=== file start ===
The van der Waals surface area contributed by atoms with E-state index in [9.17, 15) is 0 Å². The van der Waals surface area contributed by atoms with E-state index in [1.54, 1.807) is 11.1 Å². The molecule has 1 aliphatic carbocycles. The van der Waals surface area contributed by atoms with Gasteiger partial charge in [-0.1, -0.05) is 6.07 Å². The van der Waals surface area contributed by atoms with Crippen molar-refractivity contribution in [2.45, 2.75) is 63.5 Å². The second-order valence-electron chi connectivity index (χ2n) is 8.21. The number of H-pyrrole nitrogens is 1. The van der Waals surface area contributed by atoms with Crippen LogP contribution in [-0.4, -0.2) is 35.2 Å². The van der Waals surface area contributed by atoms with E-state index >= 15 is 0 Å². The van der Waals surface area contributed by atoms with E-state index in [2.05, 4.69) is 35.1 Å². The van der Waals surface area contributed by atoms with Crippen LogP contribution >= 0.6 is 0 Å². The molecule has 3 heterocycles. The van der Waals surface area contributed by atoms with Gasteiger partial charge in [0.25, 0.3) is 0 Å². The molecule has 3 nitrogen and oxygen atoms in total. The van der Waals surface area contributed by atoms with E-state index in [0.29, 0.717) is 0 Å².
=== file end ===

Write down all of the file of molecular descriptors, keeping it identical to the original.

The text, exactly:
The van der Waals surface area contributed by atoms with E-state index in [9.17, 15) is 0 Å². The van der Waals surface area contributed by atoms with E-state index in [1.54, 1.807) is 11.1 Å². The molecule has 1 aliphatic carbocycles. The van der Waals surface area contributed by atoms with Gasteiger partial charge in [-0.1, -0.05) is 6.07 Å². The van der Waals surface area contributed by atoms with Crippen molar-refractivity contribution in [2.45, 2.75) is 63.5 Å². The second-order valence-electron chi connectivity index (χ2n) is 8.21. The number of H-pyrrole nitrogens is 1. The van der Waals surface area contributed by atoms with Crippen LogP contribution in [-0.4, -0.2) is 35.2 Å². The van der Waals surface area contributed by atoms with E-state index >= 15 is 0 Å². The van der Waals surface area contributed by atoms with E-state index in [2.05, 4.69) is 35.1 Å². The van der Waals surface area contributed by atoms with Crippen LogP contribution >= 0.6 is 0 Å². The molecule has 3 heterocycles. The van der Waals surface area contributed by atoms with Gasteiger partial charge in [0.25, 0.3) is 0 Å². The molecule has 3 nitrogen and oxygen atoms in total. The van der Waals surface area contributed by atoms with E-state index in [0.29, 0.717) is 0 Å².